When it’s situated within Student Services or the Division of Student Affairs, Career Services is usually inwardly focused. It’s often not culturally oriented toward employers and the external world. By contrast, Continuing Education has to be externally focused. As the university decided to expand and develop our career services offerings, it saw a natural union with our CE division, particularly because of the significant support services that we could bring.
Evo: Do you see yourselves as being a service provider to the rest of the institution, where you’re helping to make existing offerings more accessible to new audiences, or do you see yourselves as autonomous divisions charged with your own academic mission, faculties and approaches?
NS: We’re kind of both. Like I said before, we’re very integrated into the university, where we’re seen as a go-to for internal stakeholders and, with the knowledge we possess about our schools, as an expert resource for external stakeholders. We’re influencers within the system, because we’re a lot nimbler, more flexible and externally focused than our counterparts. At the same time, we are a self-supporting unit that’s expected to make a financial contribution to the university. That makes us a resource for the rest of the university.
GM: The University of California wants to be seen as academically elite, yet we’re a public land-grant institution, which means we have an obligation to the general public to provide education. These two aims sometimes come into conflict, and one of the ways that the university manages that is to have an extension operation that serves the public while being separate from the rest of the university.
For many, many years, those two roles were very distinct. Continuing Education was always a separate unit. Some people didn’t even think it was part of the university. But over the past 15 years or so, those roles have begun to merge, both in terms of the university’s perspective and in the public perception. Now, we’re much more integrated into the fabric of the university.
Evo: What are the steps that need to be taken to get a new program, credential, or offering from concept to reality?
NS: We have a documented system for taking an idea from concept to reality. All new program choices are data driven, whether it’s an academic credit-bearing or CE offering, or something that might serve both.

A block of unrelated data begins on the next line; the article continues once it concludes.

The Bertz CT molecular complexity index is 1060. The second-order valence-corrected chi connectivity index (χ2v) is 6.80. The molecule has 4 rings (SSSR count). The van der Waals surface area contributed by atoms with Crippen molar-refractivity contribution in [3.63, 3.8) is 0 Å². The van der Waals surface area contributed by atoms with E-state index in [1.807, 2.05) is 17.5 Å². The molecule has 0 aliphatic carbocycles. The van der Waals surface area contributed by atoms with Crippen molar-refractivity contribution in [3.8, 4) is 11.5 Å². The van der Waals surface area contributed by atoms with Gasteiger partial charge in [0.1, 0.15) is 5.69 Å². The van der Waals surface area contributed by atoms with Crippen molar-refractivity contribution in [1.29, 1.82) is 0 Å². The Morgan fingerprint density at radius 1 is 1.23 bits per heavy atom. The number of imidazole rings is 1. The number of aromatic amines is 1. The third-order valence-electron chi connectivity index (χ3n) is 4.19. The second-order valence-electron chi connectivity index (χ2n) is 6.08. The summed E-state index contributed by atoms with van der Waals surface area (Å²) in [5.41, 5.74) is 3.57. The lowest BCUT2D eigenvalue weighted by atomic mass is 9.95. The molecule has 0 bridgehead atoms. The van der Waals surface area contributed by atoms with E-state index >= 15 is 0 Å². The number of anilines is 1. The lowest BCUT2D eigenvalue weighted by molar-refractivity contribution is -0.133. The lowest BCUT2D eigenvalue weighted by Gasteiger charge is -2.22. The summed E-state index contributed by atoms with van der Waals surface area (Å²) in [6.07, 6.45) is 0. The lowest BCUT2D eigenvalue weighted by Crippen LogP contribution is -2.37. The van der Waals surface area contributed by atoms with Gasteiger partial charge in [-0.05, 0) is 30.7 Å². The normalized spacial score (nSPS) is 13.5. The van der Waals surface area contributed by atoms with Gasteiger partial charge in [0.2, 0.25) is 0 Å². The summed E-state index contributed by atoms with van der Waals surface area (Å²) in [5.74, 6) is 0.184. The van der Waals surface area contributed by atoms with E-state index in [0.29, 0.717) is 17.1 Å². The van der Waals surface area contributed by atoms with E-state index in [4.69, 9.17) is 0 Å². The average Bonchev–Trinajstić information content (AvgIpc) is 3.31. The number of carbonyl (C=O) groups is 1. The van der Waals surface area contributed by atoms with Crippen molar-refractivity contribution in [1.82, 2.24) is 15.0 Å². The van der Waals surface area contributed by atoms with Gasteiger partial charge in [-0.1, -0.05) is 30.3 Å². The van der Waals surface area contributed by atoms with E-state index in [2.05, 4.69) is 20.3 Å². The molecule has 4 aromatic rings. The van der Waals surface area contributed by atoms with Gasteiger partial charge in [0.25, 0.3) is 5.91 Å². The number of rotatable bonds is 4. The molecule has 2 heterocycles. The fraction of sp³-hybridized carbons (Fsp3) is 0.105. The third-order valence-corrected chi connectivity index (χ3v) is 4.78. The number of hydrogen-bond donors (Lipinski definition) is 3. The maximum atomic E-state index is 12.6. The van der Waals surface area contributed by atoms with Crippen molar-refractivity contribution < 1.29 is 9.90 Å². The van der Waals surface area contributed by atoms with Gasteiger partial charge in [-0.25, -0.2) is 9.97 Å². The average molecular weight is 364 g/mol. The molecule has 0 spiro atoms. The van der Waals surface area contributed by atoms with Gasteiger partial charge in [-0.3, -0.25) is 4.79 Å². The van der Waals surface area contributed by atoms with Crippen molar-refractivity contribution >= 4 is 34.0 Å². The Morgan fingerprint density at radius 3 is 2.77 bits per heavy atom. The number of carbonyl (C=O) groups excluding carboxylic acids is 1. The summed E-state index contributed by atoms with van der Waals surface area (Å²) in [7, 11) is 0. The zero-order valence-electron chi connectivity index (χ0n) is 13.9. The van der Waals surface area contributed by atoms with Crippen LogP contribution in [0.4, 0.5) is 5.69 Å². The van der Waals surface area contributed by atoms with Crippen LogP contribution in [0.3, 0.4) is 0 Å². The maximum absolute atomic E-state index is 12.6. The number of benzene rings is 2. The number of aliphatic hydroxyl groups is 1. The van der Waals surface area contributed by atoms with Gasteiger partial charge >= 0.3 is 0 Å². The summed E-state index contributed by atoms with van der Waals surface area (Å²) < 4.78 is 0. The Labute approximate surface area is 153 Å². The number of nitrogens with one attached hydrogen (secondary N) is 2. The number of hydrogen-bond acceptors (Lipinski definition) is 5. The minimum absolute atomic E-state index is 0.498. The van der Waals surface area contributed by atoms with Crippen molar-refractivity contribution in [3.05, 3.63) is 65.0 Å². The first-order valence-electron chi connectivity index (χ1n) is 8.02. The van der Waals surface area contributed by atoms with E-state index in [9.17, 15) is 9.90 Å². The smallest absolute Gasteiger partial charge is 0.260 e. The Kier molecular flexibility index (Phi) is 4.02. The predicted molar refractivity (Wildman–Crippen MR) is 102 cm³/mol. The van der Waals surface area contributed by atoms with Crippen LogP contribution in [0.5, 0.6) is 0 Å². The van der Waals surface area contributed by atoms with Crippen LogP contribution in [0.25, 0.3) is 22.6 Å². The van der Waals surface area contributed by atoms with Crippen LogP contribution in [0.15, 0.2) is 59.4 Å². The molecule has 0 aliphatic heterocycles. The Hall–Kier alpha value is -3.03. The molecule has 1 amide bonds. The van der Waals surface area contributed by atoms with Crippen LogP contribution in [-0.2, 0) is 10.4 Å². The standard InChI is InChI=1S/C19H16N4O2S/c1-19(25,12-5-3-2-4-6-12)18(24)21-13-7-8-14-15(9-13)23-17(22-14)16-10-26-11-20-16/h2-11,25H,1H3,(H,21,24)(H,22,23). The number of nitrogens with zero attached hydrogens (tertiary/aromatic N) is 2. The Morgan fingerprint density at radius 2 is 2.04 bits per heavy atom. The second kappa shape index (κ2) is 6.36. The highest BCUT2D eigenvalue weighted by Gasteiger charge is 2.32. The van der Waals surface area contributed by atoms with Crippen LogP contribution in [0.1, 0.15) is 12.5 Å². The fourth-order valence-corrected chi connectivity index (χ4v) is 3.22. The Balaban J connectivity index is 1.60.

First of all, it’s a no-holds-barred process with respect to who comes up with ideas and puts them on the table. From there, we conduct a demand study and competitive analysis led by the University Institutional Research Team, which serves our school as well as the rest of the university.
Once we determine that the idea has merit, we move into program exploration, and then into our development process and resource requirements. These vary depending upon whether we’re developing academic credit-bearing or professional development/CE offerings, and whether we’re working with external or internal partners. We always engage our advisory board, which is comprised of members from across the university as well as external stakeholders. We always want to solicit input from subject matter experts and instructional designers. A program director is always on the advisory board. We also try to pull in faculty from corresponding disciplines, especially if it’s academic credit-bearing, so that we can rely on that school’s support later on.
Then, we discuss the program with the leadership team. It goes to our Dean’s Council, and then to a cross-functional university team that includes leadership from all the facets of the university’s operations: Student Services, Marketing, Outreach and Academic Affairs. Here, we’re looking at the offering from all angles so that everybody knows early on in the development process what road we’re going down. We value input from all university teams.
GM: Our process very much parallels Brandman’s, although in some cases our new program development is much less formally considered and reviewed than the process Nancy described. It depends on the size and scope of the program. We have six program planners who are responsible for developing new programs. Generally, we rely on them to understand the market.